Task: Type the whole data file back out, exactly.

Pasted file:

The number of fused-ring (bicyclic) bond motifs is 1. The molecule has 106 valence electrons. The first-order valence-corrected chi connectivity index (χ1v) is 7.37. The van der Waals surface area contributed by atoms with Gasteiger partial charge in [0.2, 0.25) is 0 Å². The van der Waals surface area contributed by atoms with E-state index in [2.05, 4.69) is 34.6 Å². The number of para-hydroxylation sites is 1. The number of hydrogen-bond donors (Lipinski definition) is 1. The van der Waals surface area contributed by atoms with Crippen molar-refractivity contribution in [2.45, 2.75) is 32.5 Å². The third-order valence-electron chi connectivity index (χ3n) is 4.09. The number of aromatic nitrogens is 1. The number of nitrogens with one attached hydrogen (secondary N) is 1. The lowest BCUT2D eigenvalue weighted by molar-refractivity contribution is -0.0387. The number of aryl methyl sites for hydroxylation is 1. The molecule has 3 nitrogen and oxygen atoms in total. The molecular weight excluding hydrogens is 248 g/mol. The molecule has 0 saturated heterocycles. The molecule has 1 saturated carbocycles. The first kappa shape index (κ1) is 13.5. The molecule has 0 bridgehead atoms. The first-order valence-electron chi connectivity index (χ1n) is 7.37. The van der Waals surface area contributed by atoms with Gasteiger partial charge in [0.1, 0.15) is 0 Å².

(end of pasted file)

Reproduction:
The number of fused-ring (bicyclic) bond motifs is 1. The molecule has 106 valence electrons. The first-order valence-corrected chi connectivity index (χ1v) is 7.37. The van der Waals surface area contributed by atoms with Gasteiger partial charge in [0.2, 0.25) is 0 Å². The van der Waals surface area contributed by atoms with E-state index in [2.05, 4.69) is 34.6 Å². The number of para-hydroxylation sites is 1. The number of hydrogen-bond donors (Lipinski definition) is 1. The van der Waals surface area contributed by atoms with Crippen molar-refractivity contribution in [2.45, 2.75) is 32.5 Å². The third-order valence-electron chi connectivity index (χ3n) is 4.09. The number of aromatic nitrogens is 1. The number of nitrogens with one attached hydrogen (secondary N) is 1. The lowest BCUT2D eigenvalue weighted by molar-refractivity contribution is -0.0387. The number of aryl methyl sites for hydroxylation is 1. The molecule has 3 nitrogen and oxygen atoms in total. The molecular weight excluding hydrogens is 248 g/mol. The molecule has 0 saturated heterocycles. The molecule has 1 saturated carbocycles. The first kappa shape index (κ1) is 13.5. The molecule has 0 bridgehead atoms. The first-order valence-electron chi connectivity index (χ1n) is 7.37. The van der Waals surface area contributed by atoms with Gasteiger partial charge in [0.1, 0.15) is 0 Å².